Rental reforms will fail without enforcement, warns APPG

MPs on the All-Party Parliamentary Group have warned that government reforms to the PRS will fail without sufficient resources to ensure they can be enforced.

Related topics:  PRS,  Government,  Renters Reform Bill
Property | Reporter
14th December 2023
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"The Government needs to provide substantial multi-year funding to ensure councils have the resources they need to enforce the planned decent homes standard and ensure all rented homes are safe and secure"
- Andrew Lewer MBE MP - APPG

The APPG for the Private Rented Sector has published views from across the sector on the future of the rental market.

Measures set out in the Renters (Reform) Bill include the development of a new decent homes standard for the private rented sector, a new Property Portal for rental housing and the end of section 21.

A common theme among all those who contributed to the publication was the need to take steps to address the actions of rogue and criminal landlords.

Polly Neate, Chief Executive of Shelter, spoke of the need to “help local authorities to crack down on criminal behaviour” whilst the Chief Executive of the National Residential Landlords Association, Ben Beadle, warned that: “the Government must prioritise enforcement of regulations to stamp out illegal activity.” Similarly, the Centre for Social Justice has called for investment in enforcement capacity.

However, the cross-party group of MPs and peers is seriously concerned that local authorities will struggle to enforce planned changes without a significant boost to their resources. This follows a warning from the Local Government Association which explains that almost 1 in 5 local authorities expect to serve a section 114 notice in the next year.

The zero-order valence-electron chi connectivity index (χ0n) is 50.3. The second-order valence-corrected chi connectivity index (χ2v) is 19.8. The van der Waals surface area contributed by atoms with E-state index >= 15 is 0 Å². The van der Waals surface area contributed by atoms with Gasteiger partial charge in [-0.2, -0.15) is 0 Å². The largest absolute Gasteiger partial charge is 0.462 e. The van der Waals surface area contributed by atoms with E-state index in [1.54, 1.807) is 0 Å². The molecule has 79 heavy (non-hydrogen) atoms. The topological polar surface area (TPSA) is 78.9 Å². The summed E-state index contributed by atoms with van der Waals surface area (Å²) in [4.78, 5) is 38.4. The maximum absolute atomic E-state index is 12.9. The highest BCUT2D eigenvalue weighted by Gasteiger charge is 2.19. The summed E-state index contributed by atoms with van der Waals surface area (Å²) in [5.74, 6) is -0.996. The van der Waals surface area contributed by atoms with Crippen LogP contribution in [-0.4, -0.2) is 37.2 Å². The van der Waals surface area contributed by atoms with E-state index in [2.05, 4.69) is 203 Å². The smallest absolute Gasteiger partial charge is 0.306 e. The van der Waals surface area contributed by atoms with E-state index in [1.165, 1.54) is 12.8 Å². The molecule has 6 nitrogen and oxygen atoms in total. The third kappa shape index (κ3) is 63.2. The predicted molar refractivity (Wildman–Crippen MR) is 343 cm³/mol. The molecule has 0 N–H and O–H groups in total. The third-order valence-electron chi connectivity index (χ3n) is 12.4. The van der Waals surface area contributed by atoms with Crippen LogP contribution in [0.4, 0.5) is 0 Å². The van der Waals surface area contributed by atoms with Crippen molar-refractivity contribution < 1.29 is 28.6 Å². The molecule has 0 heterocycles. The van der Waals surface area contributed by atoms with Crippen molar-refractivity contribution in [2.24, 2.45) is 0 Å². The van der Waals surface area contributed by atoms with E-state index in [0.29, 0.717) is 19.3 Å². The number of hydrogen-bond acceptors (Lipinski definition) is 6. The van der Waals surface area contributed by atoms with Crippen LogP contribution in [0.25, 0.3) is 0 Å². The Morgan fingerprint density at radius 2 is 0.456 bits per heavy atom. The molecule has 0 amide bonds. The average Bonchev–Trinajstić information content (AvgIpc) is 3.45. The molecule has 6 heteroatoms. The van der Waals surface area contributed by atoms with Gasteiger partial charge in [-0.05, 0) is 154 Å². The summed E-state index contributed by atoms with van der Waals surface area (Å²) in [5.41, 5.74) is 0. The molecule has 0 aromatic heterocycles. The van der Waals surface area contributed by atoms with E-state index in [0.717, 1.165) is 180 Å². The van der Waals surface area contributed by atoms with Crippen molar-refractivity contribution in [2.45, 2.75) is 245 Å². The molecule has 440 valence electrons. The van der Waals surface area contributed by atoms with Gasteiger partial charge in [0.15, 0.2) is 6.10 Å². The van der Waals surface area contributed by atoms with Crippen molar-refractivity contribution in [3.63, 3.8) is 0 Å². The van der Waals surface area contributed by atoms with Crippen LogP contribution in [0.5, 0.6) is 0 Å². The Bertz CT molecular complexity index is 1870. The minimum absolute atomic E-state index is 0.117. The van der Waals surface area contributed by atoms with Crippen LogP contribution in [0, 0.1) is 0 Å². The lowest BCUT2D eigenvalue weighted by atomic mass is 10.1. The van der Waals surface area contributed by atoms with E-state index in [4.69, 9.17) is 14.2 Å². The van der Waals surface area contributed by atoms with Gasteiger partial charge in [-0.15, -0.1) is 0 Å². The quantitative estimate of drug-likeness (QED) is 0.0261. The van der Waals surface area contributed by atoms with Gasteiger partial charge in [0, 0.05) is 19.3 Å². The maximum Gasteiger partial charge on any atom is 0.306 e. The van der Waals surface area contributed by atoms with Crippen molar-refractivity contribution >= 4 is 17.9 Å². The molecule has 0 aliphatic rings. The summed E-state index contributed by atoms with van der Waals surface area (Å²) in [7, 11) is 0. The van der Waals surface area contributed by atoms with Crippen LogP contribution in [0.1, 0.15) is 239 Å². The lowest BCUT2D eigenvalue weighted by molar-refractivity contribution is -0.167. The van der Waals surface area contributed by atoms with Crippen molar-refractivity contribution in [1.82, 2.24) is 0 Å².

In its evidence to the Renters (Reform) Public Bill Committee, the Chartered Institute for Environmental Health warned that the number of environmental health officers (EHOs) is “not sufficient to deal with the existing numbers of tenant complaints.” It cited data showing that for every 10,000 private rented homes, there were less than 3 EHOs.

The APPG has also expressed concerns that renters and responsible landlords will likely struggle to defend their rights in the courts when section 21, ‘no fault’ evictions are scrapped.

With the end of section 21 likely to lead to an increase in contested possession hearings heard by the courts, the Law Society notes how “the courts are vastly overstretched: possession claims and the eviction process can take many months, sometimes more.”

The APPG is concerned not just about how long the justice system is likely to take to process legitimate possession claims under the new system, but also about the ability of tenants to uphold their rights.

42% of people in England and Wales currently have no access to a legal aid provider in their area equipped with expertise in housing law. The President of the Law Society has stated that reforms in the Bill will be “in vain” without greater investment in legal aid.

Andrew Lewer MBE MP, the Chair of the APPG for the Private Rented Sector, said: “It is vital that the Bill provides security to tenants, gives confidence to responsible landlords and roots out rogue and criminal landlords providing sub-standard housing.

“However, none of this will be possible without robust enforcement of the powers being proposed.

“The Government needs to provide substantial multi-year funding to ensure councils have the resources they need to enforce the planned decent homes standard and ensure all rented homes are safe and secure.

“Likewise, tenants and landlords need to be confident that they will be able to enforce their rights in court in a timely and effective way when section 21 ends. It is simply unacceptable that ministers have provided scant detail about what improvements to the justice system will look like and when they will happen.”

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